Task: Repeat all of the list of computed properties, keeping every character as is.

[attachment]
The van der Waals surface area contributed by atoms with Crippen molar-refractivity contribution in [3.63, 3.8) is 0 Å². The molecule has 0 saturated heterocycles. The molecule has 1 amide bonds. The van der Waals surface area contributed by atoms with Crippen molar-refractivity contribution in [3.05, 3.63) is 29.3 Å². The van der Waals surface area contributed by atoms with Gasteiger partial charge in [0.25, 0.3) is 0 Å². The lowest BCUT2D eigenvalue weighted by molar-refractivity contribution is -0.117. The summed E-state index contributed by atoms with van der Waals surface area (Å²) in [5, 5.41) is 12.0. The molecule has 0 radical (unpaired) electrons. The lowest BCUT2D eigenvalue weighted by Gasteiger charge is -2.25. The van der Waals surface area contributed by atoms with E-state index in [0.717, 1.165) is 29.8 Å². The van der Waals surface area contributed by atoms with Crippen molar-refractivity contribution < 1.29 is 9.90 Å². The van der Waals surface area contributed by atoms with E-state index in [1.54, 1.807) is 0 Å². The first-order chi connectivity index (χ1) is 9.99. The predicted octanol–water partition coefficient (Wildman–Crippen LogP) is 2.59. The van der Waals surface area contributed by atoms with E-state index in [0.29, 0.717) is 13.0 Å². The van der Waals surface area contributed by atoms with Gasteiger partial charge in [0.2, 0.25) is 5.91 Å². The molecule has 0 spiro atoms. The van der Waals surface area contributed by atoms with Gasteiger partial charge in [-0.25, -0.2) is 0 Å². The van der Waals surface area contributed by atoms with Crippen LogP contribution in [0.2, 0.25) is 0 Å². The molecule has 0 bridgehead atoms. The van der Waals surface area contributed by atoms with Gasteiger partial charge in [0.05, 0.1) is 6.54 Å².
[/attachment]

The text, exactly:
The van der Waals surface area contributed by atoms with Crippen molar-refractivity contribution in [3.63, 3.8) is 0 Å². The molecule has 0 saturated heterocycles. The molecule has 1 amide bonds. The van der Waals surface area contributed by atoms with Crippen molar-refractivity contribution in [3.05, 3.63) is 29.3 Å². The van der Waals surface area contributed by atoms with Gasteiger partial charge in [0.25, 0.3) is 0 Å². The lowest BCUT2D eigenvalue weighted by molar-refractivity contribution is -0.117. The summed E-state index contributed by atoms with van der Waals surface area (Å²) in [5, 5.41) is 12.0. The molecule has 0 radical (unpaired) electrons. The lowest BCUT2D eigenvalue weighted by Gasteiger charge is -2.25. The van der Waals surface area contributed by atoms with E-state index in [0.717, 1.165) is 29.8 Å². The van der Waals surface area contributed by atoms with Crippen molar-refractivity contribution < 1.29 is 9.90 Å². The van der Waals surface area contributed by atoms with E-state index in [1.54, 1.807) is 0 Å². The first-order chi connectivity index (χ1) is 9.99. The predicted octanol–water partition coefficient (Wildman–Crippen LogP) is 2.59. The van der Waals surface area contributed by atoms with E-state index in [0.29, 0.717) is 13.0 Å². The van der Waals surface area contributed by atoms with Gasteiger partial charge in [0.2, 0.25) is 5.91 Å². The molecule has 0 spiro atoms. The van der Waals surface area contributed by atoms with Gasteiger partial charge in [-0.25, -0.2) is 0 Å². The van der Waals surface area contributed by atoms with Crippen LogP contribution in [0.2, 0.25) is 0 Å². The molecule has 0 bridgehead atoms. The van der Waals surface area contributed by atoms with Gasteiger partial charge in [0.05, 0.1) is 6.54 Å².